Hubert-Joseph Henry

Hubert-Joseph Henry (2 June 1846 in Pogny, Marne – 31 August 1898 at Fort Mont-Valérien) was a French Lieutenant-Colonel in 1897 involved in the Dreyfus affair. Arrested for having forged evidence against Alfred Dreyfus, he was found dead in his prison cell. He was considered a hero by the Anti-Dreyfusards.

Hubert-Joseph Henry
Lieutenant-colonel Henry.jpg
Henry at the 10th session of the Zola trial, 1898, by Louis Rémy Sabattier for l'Illustration
Born(1846-06-02)2 June 1846
Pogny, Marne, France
Died31 August 1898(1898-08-31) (aged 52)
Fort Mont-Valérien, Paris, France
Known forForgery related to Dreyfus affair

Early life and careerEdit

Hubert-Joseph Henry was born into a farming family. He enlisted in the French Army as an infantryman in 1865. Promoted to sergeant-major in 1868, Henry served in the Franco-Prussian War, being captured twice but each time successfully escaping. In 1870, he was commissioned as a lieutenant in an infantry regiment. In 1875 Henry was appointed as an aide to General Joseph de Miribel, Chief of the General Staff. Four years later Henry, now a captain, joined the Statistics Section of the Ministry of War - the office responsible for counter-intelligence. He subsequently served in Tunisia, Tonkin and Algeria before returning to counter-intelligence duties in Paris.

Lieutenant Colonel Georges Picquart, appointed new chief of army's intelligence section in 1895, was convinced that Major Henry had forged a document in order to prove definitively that Alfred Dreyfus was a traitor in favor of Germany. Thanks to the general staff's and government's support Henry was promoted Lieutenant Colonel, whereas Picquart was initially removed from office, the army, and even arrested.

Dreyfus affairEdit

In August 1898, Minister of War Godefroy Cavaignac ordered Captain Louis Cuignet to examine the documents which sent Captain Dreyfus to his exile from France to Devil's Island. This matter should have been brought before Parliament, owing to the impossibility of obtaining a revision of the legal process, but due to Cavaignac's nature he threw caution to the wind. Cuignet soon learned that the most damning evidence brought to the court in 1896 by Henry was in fact a forgery using two separate documents, later known as the "faux Henry," to achieve the sentence he and his supporters desired. Henry was called in for questioning on 30 August by Cavaignac and managed to protest his innocence for only an hour before he confessed. This led to the resignations of Generals de Pellieux and de Boisdeffre, who admitted having been duped by the forgery.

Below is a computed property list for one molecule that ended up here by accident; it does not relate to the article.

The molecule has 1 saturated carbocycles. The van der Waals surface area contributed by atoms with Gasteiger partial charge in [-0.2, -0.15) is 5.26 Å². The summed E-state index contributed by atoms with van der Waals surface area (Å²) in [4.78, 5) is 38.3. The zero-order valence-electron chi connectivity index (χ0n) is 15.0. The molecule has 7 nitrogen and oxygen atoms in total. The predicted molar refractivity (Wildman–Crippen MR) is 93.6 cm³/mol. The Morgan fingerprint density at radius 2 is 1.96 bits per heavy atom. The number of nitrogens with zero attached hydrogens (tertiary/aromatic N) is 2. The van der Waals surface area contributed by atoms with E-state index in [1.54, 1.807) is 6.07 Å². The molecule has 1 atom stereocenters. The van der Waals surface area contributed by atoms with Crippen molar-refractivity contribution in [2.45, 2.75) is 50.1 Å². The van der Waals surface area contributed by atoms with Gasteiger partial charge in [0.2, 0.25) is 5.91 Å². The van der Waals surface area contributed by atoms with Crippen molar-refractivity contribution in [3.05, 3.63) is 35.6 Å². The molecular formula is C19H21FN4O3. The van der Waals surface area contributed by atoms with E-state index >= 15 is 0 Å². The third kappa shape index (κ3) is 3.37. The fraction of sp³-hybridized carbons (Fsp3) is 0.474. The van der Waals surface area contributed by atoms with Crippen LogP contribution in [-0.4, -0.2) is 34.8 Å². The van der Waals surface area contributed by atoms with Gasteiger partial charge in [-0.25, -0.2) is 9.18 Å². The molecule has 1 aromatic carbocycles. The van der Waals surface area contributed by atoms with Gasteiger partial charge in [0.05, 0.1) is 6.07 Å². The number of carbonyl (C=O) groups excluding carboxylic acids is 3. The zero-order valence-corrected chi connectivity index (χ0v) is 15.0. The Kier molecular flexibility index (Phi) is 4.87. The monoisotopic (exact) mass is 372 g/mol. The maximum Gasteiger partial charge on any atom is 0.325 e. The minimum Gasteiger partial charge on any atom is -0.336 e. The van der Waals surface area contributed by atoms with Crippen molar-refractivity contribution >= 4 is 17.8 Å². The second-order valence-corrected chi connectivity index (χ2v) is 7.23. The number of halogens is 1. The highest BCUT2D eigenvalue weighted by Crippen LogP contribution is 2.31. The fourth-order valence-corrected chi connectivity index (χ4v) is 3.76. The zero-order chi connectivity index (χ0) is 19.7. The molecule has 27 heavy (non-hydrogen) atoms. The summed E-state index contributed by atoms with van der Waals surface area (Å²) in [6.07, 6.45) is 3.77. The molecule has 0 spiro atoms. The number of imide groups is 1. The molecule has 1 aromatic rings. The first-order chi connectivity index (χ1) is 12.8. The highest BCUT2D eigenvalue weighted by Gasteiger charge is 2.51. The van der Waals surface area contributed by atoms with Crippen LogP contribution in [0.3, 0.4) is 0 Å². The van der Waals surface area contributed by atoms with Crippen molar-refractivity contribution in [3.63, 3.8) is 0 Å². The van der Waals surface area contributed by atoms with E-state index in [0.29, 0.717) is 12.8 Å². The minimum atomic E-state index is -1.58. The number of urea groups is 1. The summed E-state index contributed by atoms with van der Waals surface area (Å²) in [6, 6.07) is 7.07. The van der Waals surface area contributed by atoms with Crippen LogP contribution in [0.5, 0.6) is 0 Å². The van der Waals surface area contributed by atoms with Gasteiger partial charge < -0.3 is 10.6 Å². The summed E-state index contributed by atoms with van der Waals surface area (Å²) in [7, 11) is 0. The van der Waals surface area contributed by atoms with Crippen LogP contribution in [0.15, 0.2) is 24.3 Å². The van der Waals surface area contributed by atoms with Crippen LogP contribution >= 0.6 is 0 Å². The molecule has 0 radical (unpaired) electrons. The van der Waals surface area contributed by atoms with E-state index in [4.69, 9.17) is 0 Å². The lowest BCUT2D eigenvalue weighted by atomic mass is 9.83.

Imprisonment and deathEdit

Henry was sent to the military prison at Fort Mont-Valérien. The day after he arrived he began to write: to his wife, "I see that except for you everyone is going to abandon me"; to his superior General Gonse, "I absolutely must speak to you"; in one cryptic comment seemingly implying his guilt he wrote "You know in whose interest I acted." The meaning of this comment has never been explained; it may have referred to Ferdinand-Walsin Esterhazy, who was the actual author of the bordereau document, which had been used to arrest Captain Dreyfus, or perhaps to Lt Colonel Sandherr, another superior who passed on the bordereau to other high-ranking officers, such as the Minister of War, General Auguste Mercier.

Henry was found dead in his cell on the morning of 31 August 1898, having died at some point the previous night. The cause of death was a wound to the throat.[1]

While halfway through a bottle of rum and midway through another letter to his wife, Henry wrote "I am like a Madman" and proceeded to slit his throat with a shaving razor. On the day of his arrest, the Colonel had been searched and no razor had been found; this sparked another outcry of murder. However, due to Henry's actions, letters and state of mind, a cause of suicide was declared.

Post-death and the Henry MonumentEdit

At first, anti-Dreyfusards such as Édouard Drumont and Henri Rochefort, upon hearing of Henry's suicide, felt as though it was as good as declaring the guilt of a forged document and therefore Dreyfus' innocence to the people of France. However, Drumont's La Libre Parole sponsored a public subscription in favour of Henry's widow, in which the donors were invited to vent all their anger against Jews.[2] Also a Royalist newspaper titled La Gazette de France praised their former conspirator for sacrificing his life for the Fatherland. Charles Maurras declared that the 'gallant soldier's' forgery stood among his "finest feats of war".

The Henry Monument was a national fund drive for the legal defence of Henry's widow in the preservation of the Henry family name. Over 130,000 francs were raised and the comments that signatories contributed were released in book form in 1899 filling more than 700 pages. Though not all comments expressed anti-Semitism, many did.

In popular cultureEdit


  1. ^ Burton, Richard D. E. Blood in the City : Violence and Revelation in Paris, 1789-1945. ISBN 9781501722448. OCLC 1083591012.
  2. ^ R. Girardet, Le nationalisme français. 1871-1914 éd. du Seuil, Paris 1983, pp.179-181.


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